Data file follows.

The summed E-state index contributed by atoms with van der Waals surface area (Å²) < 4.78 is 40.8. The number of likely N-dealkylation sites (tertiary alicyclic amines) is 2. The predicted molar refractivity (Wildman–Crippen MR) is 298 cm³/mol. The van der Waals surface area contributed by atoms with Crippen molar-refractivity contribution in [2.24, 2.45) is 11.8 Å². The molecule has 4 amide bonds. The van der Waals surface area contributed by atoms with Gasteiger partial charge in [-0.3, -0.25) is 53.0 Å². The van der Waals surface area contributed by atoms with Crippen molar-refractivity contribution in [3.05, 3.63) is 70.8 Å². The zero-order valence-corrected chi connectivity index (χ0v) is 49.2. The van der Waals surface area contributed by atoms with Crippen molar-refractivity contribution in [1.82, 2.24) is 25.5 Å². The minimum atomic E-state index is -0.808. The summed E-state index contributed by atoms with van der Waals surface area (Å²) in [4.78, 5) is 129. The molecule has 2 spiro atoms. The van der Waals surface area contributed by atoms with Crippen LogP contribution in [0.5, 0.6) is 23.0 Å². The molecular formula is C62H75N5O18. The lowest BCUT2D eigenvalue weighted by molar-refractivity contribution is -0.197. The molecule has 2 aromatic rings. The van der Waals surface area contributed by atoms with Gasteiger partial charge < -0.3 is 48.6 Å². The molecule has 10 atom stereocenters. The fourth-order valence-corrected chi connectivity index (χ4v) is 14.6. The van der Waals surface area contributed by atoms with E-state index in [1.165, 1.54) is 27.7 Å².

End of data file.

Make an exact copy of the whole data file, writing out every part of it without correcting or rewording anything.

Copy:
The summed E-state index contributed by atoms with van der Waals surface area (Å²) < 4.78 is 40.8. The number of likely N-dealkylation sites (tertiary alicyclic amines) is 2. The predicted molar refractivity (Wildman–Crippen MR) is 298 cm³/mol. The van der Waals surface area contributed by atoms with Crippen molar-refractivity contribution in [2.24, 2.45) is 11.8 Å². The molecule has 4 amide bonds. The van der Waals surface area contributed by atoms with Gasteiger partial charge in [-0.3, -0.25) is 53.0 Å². The van der Waals surface area contributed by atoms with Crippen molar-refractivity contribution in [3.05, 3.63) is 70.8 Å². The zero-order valence-corrected chi connectivity index (χ0v) is 49.2. The van der Waals surface area contributed by atoms with Crippen molar-refractivity contribution in [1.82, 2.24) is 25.5 Å². The minimum atomic E-state index is -0.808. The summed E-state index contributed by atoms with van der Waals surface area (Å²) in [4.78, 5) is 129. The molecule has 2 spiro atoms. The van der Waals surface area contributed by atoms with Crippen LogP contribution in [0.5, 0.6) is 23.0 Å². The molecular formula is C62H75N5O18. The lowest BCUT2D eigenvalue weighted by molar-refractivity contribution is -0.197. The molecule has 2 aromatic rings. The van der Waals surface area contributed by atoms with Gasteiger partial charge < -0.3 is 48.6 Å². The molecule has 10 atom stereocenters. The fourth-order valence-corrected chi connectivity index (χ4v) is 14.6. The van der Waals surface area contributed by atoms with E-state index in [1.165, 1.54) is 27.7 Å².